I haven’t posted one of these favourite film blogs in a while so I thought I’d return with one of my modern favourites in the form of Todd Haynes’s stunning 2015 film Carol.
Adapted by Phyllis Nagy from Patricia Highsmith’s controversial novel The Price of Salt, Carol tells the story of Therese Bellevet (Rooney Mara), a young twenty-something trying to find her way in 1950s New York. Whilst working as a Christmas temp in a busy department store, Therese has a love at first sight encounter with Carol (Cate Blanchett), an older soon-to-be divorcee who is a darling to New York society. Much like the Christmas backdrop, the film is a present revealing more layers with every watch.
I suppose it makes sense to begin by focussing on the beautiful performances of the lead characters that I believe draw career bests from both Mara and Blanchett. Mara plays Therese like a mature child. She thinks she knows what she wants but she isn’t emotionally ready for the consequences that comes with engaging in a homosexual relationship in 1950s America even if she thinks she does. Her Therese is underlined with curiosity as she finds herself obsessed with Carol and wanting to impress her.
If Rooney’s character was underlined with curiosity, then Blanchett’s titular character is tinged with sadness. Sadness of the inevitable truth that will potentially ruin Therese’s life in a homophobic society. Their relationship seeming like an impossible dream that they can’t make a reality. Carol acts as a motherly character towards Therese, physically taking her around the country to protect her from those who wish to destroy Carol’s life and ultimately hers. There is a tortured quality to Carol as she is torn between the family life that she had created for herself that provides financially and social safety and true love.
The script by Phyllis Nagy is nothing short of phenomenal and is brilliantly faithful to the book. The changes that are made from the book are minimal but also crucial as I think the right choices were made to tell this story onscreen. My favourite scene in the film is when Therese agrees to go to lunch with Carol and the two get to know each other. It is natural and intimate with the sexual tension cutting through the undertones. Nagy makes every word linger and makes sure that no line is wasted. The film is fantastically paced, feeling like a slow train chugging forwards towards the inevitable climax that causes their bubble to burst. The sharp focus on the women themselves makes their love appear literally timeless, as if the world around them doesn’t matter. When the outside world does interfere and threaten them, it is done so that the audience is jolted back into reality from the dream that the women’s relationship had given.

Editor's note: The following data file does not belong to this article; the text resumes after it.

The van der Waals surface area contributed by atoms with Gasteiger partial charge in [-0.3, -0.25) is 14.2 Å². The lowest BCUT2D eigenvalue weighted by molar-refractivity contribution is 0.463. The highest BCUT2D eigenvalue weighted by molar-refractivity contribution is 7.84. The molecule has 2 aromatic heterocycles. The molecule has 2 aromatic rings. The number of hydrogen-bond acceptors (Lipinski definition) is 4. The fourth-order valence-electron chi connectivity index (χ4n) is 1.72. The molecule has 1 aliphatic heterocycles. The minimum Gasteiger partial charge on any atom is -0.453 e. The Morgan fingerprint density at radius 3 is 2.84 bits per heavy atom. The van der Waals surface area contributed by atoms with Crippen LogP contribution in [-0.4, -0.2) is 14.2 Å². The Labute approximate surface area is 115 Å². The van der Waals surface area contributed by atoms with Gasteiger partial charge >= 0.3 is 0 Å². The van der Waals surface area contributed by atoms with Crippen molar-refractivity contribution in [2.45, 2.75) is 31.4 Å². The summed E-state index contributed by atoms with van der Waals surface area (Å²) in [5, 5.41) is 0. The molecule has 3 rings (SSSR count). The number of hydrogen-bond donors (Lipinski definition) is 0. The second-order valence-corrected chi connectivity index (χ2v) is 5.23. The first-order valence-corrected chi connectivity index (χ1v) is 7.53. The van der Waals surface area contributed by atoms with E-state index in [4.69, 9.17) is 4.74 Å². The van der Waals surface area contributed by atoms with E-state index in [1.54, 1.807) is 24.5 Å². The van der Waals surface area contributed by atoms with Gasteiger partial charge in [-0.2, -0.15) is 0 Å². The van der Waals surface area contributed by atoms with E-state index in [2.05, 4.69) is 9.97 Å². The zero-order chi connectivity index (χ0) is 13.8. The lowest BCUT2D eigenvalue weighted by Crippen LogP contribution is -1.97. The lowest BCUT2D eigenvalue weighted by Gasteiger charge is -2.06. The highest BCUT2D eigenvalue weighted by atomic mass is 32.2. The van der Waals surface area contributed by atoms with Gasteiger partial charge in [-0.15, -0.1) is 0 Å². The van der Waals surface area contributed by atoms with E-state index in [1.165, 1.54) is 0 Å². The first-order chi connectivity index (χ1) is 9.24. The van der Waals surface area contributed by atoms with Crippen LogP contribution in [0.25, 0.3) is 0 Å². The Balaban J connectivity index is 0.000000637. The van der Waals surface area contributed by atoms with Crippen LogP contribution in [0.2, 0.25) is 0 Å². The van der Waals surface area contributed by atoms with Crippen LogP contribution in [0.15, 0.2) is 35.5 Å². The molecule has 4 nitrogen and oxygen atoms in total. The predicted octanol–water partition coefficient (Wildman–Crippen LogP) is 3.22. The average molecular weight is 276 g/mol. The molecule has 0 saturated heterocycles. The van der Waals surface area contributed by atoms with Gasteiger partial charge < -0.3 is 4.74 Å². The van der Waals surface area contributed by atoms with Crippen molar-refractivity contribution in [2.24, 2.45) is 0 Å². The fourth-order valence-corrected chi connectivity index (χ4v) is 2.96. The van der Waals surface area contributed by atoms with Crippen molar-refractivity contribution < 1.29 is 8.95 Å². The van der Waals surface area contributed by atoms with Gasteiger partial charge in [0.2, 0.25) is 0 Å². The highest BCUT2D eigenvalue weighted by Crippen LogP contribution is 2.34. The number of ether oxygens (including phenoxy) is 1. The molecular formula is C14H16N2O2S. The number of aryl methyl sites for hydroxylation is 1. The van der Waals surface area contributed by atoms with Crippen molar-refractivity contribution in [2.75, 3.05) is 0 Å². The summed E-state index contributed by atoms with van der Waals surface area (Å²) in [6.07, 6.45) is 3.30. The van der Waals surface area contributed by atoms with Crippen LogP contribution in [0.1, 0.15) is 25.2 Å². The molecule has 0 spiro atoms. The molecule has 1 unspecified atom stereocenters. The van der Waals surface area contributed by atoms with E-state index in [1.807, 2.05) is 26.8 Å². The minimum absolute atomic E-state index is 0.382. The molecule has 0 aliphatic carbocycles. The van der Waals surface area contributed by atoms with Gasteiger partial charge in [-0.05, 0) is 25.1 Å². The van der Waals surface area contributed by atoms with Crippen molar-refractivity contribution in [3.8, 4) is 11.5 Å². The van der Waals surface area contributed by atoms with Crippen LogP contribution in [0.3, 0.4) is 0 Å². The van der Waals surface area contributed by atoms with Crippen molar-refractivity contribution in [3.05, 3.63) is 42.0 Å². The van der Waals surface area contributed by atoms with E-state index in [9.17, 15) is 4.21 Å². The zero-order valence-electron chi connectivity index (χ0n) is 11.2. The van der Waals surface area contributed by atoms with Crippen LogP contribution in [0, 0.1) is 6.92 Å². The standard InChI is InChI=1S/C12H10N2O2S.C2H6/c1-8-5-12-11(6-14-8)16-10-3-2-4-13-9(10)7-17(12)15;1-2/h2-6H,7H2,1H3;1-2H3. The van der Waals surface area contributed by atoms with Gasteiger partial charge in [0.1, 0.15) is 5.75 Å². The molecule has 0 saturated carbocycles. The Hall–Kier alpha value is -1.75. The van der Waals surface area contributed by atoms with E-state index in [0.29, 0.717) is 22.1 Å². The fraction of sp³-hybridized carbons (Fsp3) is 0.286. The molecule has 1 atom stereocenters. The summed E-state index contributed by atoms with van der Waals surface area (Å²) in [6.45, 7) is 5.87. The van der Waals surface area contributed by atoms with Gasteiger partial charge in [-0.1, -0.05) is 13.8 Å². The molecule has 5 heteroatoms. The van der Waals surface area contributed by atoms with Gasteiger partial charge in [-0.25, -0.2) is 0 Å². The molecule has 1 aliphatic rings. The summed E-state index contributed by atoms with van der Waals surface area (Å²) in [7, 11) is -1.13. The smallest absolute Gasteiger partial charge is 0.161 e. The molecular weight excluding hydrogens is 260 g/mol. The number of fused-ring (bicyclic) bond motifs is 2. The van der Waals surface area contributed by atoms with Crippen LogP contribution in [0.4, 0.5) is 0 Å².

This is enhanced by Haynes’s astonishing direction. Haynes pulls out all of the stops for this production, playing all of his cards as a visionary. He managed to take the words on the page and create a universe that seems to belong to Carol and Therese. From the costumes to the music, the film is orchestrated by a beauty that stays throughout the film. What made the novel so controversial on release was its happy ending which was unheard of for stories regarding homosexuality and Haynes wanted to keep that. He wants the audience to know that this is their world and it is a beautiful one. The film appears traditional on the surface and yet groundbreaking in subtext. I think it is a huge mark in LGBT filmmaking.
I really recommend you check Carol out if you haven’t seen it. I can’t count how many times I have watched it despite it only being a few years old but I always found something new to focus on whether that is the score or set design. I think it will go down as a classic and believe that people will watch it fondly in years to come.